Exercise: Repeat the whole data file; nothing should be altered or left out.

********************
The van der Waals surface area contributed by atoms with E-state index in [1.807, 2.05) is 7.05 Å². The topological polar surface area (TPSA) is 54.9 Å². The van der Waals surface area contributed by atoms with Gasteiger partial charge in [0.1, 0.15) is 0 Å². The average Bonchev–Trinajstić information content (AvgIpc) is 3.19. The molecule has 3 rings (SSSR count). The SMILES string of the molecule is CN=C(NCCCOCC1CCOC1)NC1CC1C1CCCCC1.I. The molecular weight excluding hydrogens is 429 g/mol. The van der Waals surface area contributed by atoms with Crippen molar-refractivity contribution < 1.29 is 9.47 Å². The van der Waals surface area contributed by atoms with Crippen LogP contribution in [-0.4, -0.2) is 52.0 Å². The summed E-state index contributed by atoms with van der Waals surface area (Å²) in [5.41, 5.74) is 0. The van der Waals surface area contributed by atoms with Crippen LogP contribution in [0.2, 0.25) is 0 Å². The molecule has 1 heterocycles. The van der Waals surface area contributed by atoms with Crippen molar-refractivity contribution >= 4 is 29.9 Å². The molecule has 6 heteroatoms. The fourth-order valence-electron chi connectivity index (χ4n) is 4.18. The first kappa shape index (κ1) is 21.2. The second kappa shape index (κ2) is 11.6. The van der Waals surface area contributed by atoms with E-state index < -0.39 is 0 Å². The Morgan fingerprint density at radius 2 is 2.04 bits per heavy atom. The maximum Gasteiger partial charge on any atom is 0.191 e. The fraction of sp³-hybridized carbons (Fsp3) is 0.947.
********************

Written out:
The van der Waals surface area contributed by atoms with E-state index in [1.807, 2.05) is 7.05 Å². The topological polar surface area (TPSA) is 54.9 Å². The van der Waals surface area contributed by atoms with Gasteiger partial charge in [0.1, 0.15) is 0 Å². The average Bonchev–Trinajstić information content (AvgIpc) is 3.19. The molecule has 3 rings (SSSR count). The SMILES string of the molecule is CN=C(NCCCOCC1CCOC1)NC1CC1C1CCCCC1.I. The molecular weight excluding hydrogens is 429 g/mol. The van der Waals surface area contributed by atoms with Crippen molar-refractivity contribution < 1.29 is 9.47 Å². The van der Waals surface area contributed by atoms with Crippen LogP contribution in [-0.4, -0.2) is 52.0 Å². The summed E-state index contributed by atoms with van der Waals surface area (Å²) in [5.41, 5.74) is 0. The van der Waals surface area contributed by atoms with Crippen LogP contribution in [0.2, 0.25) is 0 Å². The molecule has 1 heterocycles. The van der Waals surface area contributed by atoms with Crippen molar-refractivity contribution >= 4 is 29.9 Å². The molecule has 6 heteroatoms. The fourth-order valence-electron chi connectivity index (χ4n) is 4.18. The first kappa shape index (κ1) is 21.2. The second kappa shape index (κ2) is 11.6. The van der Waals surface area contributed by atoms with E-state index < -0.39 is 0 Å². The Morgan fingerprint density at radius 2 is 2.04 bits per heavy atom. The maximum Gasteiger partial charge on any atom is 0.191 e. The fraction of sp³-hybridized carbons (Fsp3) is 0.947.